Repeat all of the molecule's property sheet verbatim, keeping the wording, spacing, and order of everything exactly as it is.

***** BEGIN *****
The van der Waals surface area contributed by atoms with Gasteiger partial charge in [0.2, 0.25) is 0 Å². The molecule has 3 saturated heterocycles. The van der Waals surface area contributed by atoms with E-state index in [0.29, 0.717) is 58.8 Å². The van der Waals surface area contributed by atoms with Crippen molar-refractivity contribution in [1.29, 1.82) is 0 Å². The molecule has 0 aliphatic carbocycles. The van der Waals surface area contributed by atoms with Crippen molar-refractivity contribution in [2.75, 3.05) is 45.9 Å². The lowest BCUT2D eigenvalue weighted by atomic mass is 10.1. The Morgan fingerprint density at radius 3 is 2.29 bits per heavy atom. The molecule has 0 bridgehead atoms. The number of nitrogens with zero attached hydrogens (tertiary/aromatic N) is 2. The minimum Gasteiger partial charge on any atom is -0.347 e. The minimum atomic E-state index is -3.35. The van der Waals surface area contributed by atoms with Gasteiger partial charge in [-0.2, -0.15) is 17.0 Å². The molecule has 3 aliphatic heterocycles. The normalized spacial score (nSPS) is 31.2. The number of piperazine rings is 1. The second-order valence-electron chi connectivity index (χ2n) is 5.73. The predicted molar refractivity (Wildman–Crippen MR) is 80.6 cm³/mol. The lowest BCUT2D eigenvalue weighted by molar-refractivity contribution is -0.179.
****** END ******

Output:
The van der Waals surface area contributed by atoms with Gasteiger partial charge in [0.2, 0.25) is 0 Å². The molecule has 3 saturated heterocycles. The van der Waals surface area contributed by atoms with E-state index in [0.29, 0.717) is 58.8 Å². The van der Waals surface area contributed by atoms with Crippen molar-refractivity contribution in [1.29, 1.82) is 0 Å². The molecule has 0 aliphatic carbocycles. The van der Waals surface area contributed by atoms with Crippen molar-refractivity contribution in [2.75, 3.05) is 45.9 Å². The lowest BCUT2D eigenvalue weighted by atomic mass is 10.1. The Morgan fingerprint density at radius 3 is 2.29 bits per heavy atom. The molecule has 0 bridgehead atoms. The number of nitrogens with zero attached hydrogens (tertiary/aromatic N) is 2. The minimum Gasteiger partial charge on any atom is -0.347 e. The minimum atomic E-state index is -3.35. The van der Waals surface area contributed by atoms with Gasteiger partial charge in [-0.2, -0.15) is 17.0 Å². The molecule has 3 aliphatic heterocycles. The normalized spacial score (nSPS) is 31.2. The number of piperazine rings is 1. The second-order valence-electron chi connectivity index (χ2n) is 5.73. The predicted molar refractivity (Wildman–Crippen MR) is 80.6 cm³/mol. The lowest BCUT2D eigenvalue weighted by molar-refractivity contribution is -0.179.